March 26, 2013 § Leave a comment
It’s been hard not to see the atrocious media coverage of the Stuebenville rape case and all of the victim-blaming, rape culture-perpetuating comments that have been made around the case. However, there have been some really incredible responses that have challenged all of the nastiness and Melissa Harris Perry’s letter to the survivor, Jane Doe, is one of them. If I could sign this letter with her I would.
Update: The embed code isn’t working this morning so head on over and check it out
March 14, 2013 § Leave a comment
She’s our kind of grrrrl. She can recite Pi to the 100th digit, balance a stack of books, and solve a Rubik’s cube all at the same time. Just sayin, she’s pretty awesome.
March 14, 2013 § Leave a comment
On March 3, 2013, thousands of women rallied together to march down Pennsylvania Avenue in Washington, D.C in an effort to advance women’s suffrage in the U.S. It was held the day before President Woodrow Wilson’s inauguration to “protest against the present political organization of society, from which women are excluded.” Organized by Alice Paul and led by Inez Millholland, the parade included 26 floats, ten bands, and more than 8000 marchers. During the parade, the marchers were harassed by crowds of men who made it almost impossible to pass through them. As many as 200 were treated for injuries at local hospitals. Despite these setbacks, the marchers were able to finish the parade at the Treasury Building.
Exactly 100 years later, thousands of women from the Delta Sigma Theta sorority came together to commemorate the historic occasion. These women gathered on March 3rd, 2013 to retrace the steps of 22 founding members of the Delta Sigma Theta sorority who participated in the march in 1913. They were considered the only African American women’s group to take part in the parade in 1913. The event was the complete opposite of the 1913 parade because of just how long women have come since not having the right to vote. For one, they were allowed to march freely without having people–especially men–against equal rights for women.
Looking back on it, its amazing just how far women have come in these 100 years. From getting the right to vote, to being allowed in combat, being able to have a voice in congress, and stepping closer and closer to equal pay, women have crossed many boundaries in the past century. With all of these feats, it certainly doesn’t stop here. We still have a long way to go in our fight towards equality and there is nothing stopping us from achieving that.
– Jennifer C.
March 7, 2013 § Leave a comment
Why are there so many double standards???!!! For example, when I was growing up, I was taught that it was never okay for a male to place his hands on a female, but the converse of this statement is not true (or at least emphasized). Another example is how it is okay for females to wear both girls’ clothing and boys’ clothing, but it is generally not acceptable for a male to wear girls’ clothing. Why are these double standards constantly perpetuated in today’s society???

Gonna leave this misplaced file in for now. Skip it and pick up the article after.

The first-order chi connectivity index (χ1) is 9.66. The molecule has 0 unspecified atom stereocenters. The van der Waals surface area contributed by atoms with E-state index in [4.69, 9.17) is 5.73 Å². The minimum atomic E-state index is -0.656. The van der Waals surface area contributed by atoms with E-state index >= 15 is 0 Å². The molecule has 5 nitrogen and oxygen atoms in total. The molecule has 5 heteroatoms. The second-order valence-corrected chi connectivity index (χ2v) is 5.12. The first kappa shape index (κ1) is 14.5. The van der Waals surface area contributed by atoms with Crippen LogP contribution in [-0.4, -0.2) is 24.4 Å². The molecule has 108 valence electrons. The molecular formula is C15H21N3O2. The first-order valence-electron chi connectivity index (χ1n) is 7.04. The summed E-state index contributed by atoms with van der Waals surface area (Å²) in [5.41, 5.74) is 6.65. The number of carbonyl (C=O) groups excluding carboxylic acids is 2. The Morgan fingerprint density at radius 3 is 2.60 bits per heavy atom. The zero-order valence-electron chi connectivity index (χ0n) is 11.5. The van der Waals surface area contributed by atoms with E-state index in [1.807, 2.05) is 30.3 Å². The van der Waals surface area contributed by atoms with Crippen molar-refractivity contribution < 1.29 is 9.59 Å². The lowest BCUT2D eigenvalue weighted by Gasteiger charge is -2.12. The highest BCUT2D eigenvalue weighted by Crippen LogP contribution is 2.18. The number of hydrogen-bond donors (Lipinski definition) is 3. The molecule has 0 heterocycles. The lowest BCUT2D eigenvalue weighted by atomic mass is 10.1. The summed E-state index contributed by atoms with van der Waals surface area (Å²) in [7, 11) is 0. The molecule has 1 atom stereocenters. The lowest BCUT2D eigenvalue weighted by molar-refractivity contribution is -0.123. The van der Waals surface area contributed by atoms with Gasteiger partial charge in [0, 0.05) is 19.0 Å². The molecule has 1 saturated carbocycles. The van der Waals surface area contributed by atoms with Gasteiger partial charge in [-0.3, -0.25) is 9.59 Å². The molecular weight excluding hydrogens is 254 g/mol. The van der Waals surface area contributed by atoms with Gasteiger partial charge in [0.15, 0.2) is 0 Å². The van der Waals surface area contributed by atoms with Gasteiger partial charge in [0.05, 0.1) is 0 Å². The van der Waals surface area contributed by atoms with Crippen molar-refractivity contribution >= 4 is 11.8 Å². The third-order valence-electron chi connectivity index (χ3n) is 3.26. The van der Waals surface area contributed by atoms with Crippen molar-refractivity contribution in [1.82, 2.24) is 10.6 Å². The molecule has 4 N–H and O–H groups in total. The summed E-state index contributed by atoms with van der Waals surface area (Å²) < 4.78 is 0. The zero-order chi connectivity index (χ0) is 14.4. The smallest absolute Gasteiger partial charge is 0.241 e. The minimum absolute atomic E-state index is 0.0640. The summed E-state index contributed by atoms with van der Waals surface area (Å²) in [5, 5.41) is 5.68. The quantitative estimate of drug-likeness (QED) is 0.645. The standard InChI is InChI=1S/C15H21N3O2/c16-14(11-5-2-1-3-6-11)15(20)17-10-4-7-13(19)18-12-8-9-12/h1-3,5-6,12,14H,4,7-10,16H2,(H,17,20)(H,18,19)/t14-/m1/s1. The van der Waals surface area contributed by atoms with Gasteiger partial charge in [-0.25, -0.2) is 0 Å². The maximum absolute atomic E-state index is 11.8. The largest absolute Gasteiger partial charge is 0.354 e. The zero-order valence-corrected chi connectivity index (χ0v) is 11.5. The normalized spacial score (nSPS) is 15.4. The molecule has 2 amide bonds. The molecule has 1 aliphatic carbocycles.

The root of this problem involves gender and society norms created in America. These norms have done nothing but foster fear, hate, intolerance, and no liberation. They have allowed people to stay within his/her comfort zones and not challenge the norms or think outside the box. Thankfully, America is slowly (but surely) turning a tide towards change, equality, diversity, tolerance, acceptance, and liberation. Today, I see people wear non-gender conforming clothing and most people do not have a problem with this. Today, I see males wearing make-up in public. Today, I see people of the same sex showing public displays of affection.
Unfortunately, this new progressive stage is not accepted or visible everywhere, especially outside the city of Atlanta. In many places, women are still subjugated to being treated as second class citizens. Recently in the news, an openly gay man who intended to run for mayor in a city in Mississippi was found dead in a river, in what authorities described as a homicide. Sometimes when I see the current state of America today, it breaks my heart, but I am that much more motivated to get involved in my community, to create a social change, and to end the double standards that have plagued our society for decades.
– Alfonza L.
March 4, 2013 § Leave a comment
This week I would like to talk about an issue that as many as 1 in 15 women are currently facing. PCOS or Polycystic Ovary Syndrome is a disease that affects women’s hormone levels and can ultimately cause serious health problems including heart disease and type 2 diabetes. To raise
awareness and funding for the disease, my community service sorority, Omega Phi Alpha, is holding a 5k run this weekend.
Before becoming involved with this event I didn’t even know this disease existed but have now come to realize that it can be a real issue for women. For many women it begins in the teen years and results from a hormonal imbalance. Symptoms can include anything from acne and hair growth to fertility problems. These issues result from cysts that grow on the woman’s ovaries, causing the hormonal imbalance. With diagnoses and treatment, the symptoms can be controlled and long term adverse affects can be prevented.
I think it is important to not only look at the political and social issues that face women but also remember the health issues that many women struggle with. I’m glad that events like these are out there to raise awareness for this type of women’s issue, especially since I did not know that this particular disease existed before . I hope awareness continues to grow for this and other women’s health issues and that through efforts like the Bolt 5k this weekend, research can continue.